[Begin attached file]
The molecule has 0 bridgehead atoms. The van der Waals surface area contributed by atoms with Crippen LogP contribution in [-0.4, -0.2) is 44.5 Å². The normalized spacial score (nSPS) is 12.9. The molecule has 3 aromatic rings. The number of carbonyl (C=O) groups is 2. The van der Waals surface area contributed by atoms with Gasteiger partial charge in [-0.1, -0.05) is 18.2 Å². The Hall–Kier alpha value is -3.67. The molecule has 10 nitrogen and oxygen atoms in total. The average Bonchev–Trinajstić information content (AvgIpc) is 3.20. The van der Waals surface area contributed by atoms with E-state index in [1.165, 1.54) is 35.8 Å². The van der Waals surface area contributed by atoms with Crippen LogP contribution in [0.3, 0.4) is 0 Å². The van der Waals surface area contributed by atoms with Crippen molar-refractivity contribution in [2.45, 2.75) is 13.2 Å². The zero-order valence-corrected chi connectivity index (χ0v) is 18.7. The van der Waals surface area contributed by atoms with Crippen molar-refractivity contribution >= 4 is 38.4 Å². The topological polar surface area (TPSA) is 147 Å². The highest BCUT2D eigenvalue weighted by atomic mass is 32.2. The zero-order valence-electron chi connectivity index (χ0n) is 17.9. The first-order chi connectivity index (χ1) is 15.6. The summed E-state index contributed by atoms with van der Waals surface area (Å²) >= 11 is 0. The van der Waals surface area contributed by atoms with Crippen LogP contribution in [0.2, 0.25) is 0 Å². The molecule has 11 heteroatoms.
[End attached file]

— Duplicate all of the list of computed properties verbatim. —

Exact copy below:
The molecule has 0 bridgehead atoms. The van der Waals surface area contributed by atoms with Crippen LogP contribution in [-0.4, -0.2) is 44.5 Å². The normalized spacial score (nSPS) is 12.9. The molecule has 3 aromatic rings. The number of carbonyl (C=O) groups is 2. The van der Waals surface area contributed by atoms with Gasteiger partial charge in [-0.1, -0.05) is 18.2 Å². The Hall–Kier alpha value is -3.67. The molecule has 10 nitrogen and oxygen atoms in total. The average Bonchev–Trinajstić information content (AvgIpc) is 3.20. The van der Waals surface area contributed by atoms with E-state index in [1.165, 1.54) is 35.8 Å². The van der Waals surface area contributed by atoms with Crippen LogP contribution in [0.3, 0.4) is 0 Å². The van der Waals surface area contributed by atoms with Crippen molar-refractivity contribution in [2.45, 2.75) is 13.2 Å². The zero-order valence-corrected chi connectivity index (χ0v) is 18.7. The van der Waals surface area contributed by atoms with Crippen molar-refractivity contribution >= 4 is 38.4 Å². The topological polar surface area (TPSA) is 147 Å². The highest BCUT2D eigenvalue weighted by atomic mass is 32.2. The zero-order valence-electron chi connectivity index (χ0n) is 17.9. The first-order chi connectivity index (χ1) is 15.6. The summed E-state index contributed by atoms with van der Waals surface area (Å²) >= 11 is 0. The van der Waals surface area contributed by atoms with Crippen LogP contribution in [0.2, 0.25) is 0 Å². The molecule has 11 heteroatoms.